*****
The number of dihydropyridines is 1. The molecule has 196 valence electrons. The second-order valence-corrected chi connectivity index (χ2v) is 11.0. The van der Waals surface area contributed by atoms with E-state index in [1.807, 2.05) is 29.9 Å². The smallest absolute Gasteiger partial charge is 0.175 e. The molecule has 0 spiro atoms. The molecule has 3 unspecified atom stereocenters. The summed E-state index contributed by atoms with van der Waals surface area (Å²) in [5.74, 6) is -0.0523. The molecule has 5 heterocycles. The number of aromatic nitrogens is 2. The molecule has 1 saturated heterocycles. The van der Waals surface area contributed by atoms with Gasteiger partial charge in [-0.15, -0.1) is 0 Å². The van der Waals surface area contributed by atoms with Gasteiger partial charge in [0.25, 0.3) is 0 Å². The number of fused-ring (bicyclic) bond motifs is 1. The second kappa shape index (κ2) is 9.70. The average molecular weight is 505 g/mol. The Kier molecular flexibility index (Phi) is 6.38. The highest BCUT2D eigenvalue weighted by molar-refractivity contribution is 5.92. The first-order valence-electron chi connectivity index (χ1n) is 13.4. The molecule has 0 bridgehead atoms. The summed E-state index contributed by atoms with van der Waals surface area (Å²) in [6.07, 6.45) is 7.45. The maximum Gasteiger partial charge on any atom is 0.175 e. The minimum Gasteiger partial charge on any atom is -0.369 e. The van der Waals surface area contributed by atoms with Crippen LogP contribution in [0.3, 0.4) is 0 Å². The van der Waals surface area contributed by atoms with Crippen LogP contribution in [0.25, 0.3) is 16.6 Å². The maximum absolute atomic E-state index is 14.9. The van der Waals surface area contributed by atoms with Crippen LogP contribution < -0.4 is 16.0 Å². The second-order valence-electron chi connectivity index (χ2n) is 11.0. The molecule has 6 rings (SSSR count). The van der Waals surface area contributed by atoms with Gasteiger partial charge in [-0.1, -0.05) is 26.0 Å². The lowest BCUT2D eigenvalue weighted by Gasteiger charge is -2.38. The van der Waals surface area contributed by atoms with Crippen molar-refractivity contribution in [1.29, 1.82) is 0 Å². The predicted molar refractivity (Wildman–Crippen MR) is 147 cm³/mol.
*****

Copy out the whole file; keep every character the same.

The number of dihydropyridines is 1. The molecule has 196 valence electrons. The second-order valence-corrected chi connectivity index (χ2v) is 11.0. The van der Waals surface area contributed by atoms with E-state index in [1.807, 2.05) is 29.9 Å². The smallest absolute Gasteiger partial charge is 0.175 e. The molecule has 0 spiro atoms. The molecule has 3 unspecified atom stereocenters. The summed E-state index contributed by atoms with van der Waals surface area (Å²) in [5.74, 6) is -0.0523. The molecule has 5 heterocycles. The number of aromatic nitrogens is 2. The molecule has 1 saturated heterocycles. The van der Waals surface area contributed by atoms with Gasteiger partial charge in [-0.15, -0.1) is 0 Å². The van der Waals surface area contributed by atoms with Gasteiger partial charge in [0.25, 0.3) is 0 Å². The number of fused-ring (bicyclic) bond motifs is 1. The second kappa shape index (κ2) is 9.70. The average molecular weight is 505 g/mol. The Kier molecular flexibility index (Phi) is 6.38. The highest BCUT2D eigenvalue weighted by molar-refractivity contribution is 5.92. The first-order valence-electron chi connectivity index (χ1n) is 13.4. The molecule has 0 bridgehead atoms. The summed E-state index contributed by atoms with van der Waals surface area (Å²) in [6.07, 6.45) is 7.45. The maximum Gasteiger partial charge on any atom is 0.175 e. The minimum Gasteiger partial charge on any atom is -0.369 e. The van der Waals surface area contributed by atoms with Crippen LogP contribution in [0.3, 0.4) is 0 Å². The van der Waals surface area contributed by atoms with Crippen LogP contribution in [0.25, 0.3) is 16.6 Å². The maximum absolute atomic E-state index is 14.9. The van der Waals surface area contributed by atoms with Crippen LogP contribution < -0.4 is 16.0 Å². The second-order valence-electron chi connectivity index (χ2n) is 11.0. The molecule has 6 rings (SSSR count). The van der Waals surface area contributed by atoms with Gasteiger partial charge in [-0.1, -0.05) is 26.0 Å². The lowest BCUT2D eigenvalue weighted by Gasteiger charge is -2.38. The van der Waals surface area contributed by atoms with Crippen molar-refractivity contribution in [1.29, 1.82) is 0 Å². The predicted molar refractivity (Wildman–Crippen MR) is 147 cm³/mol.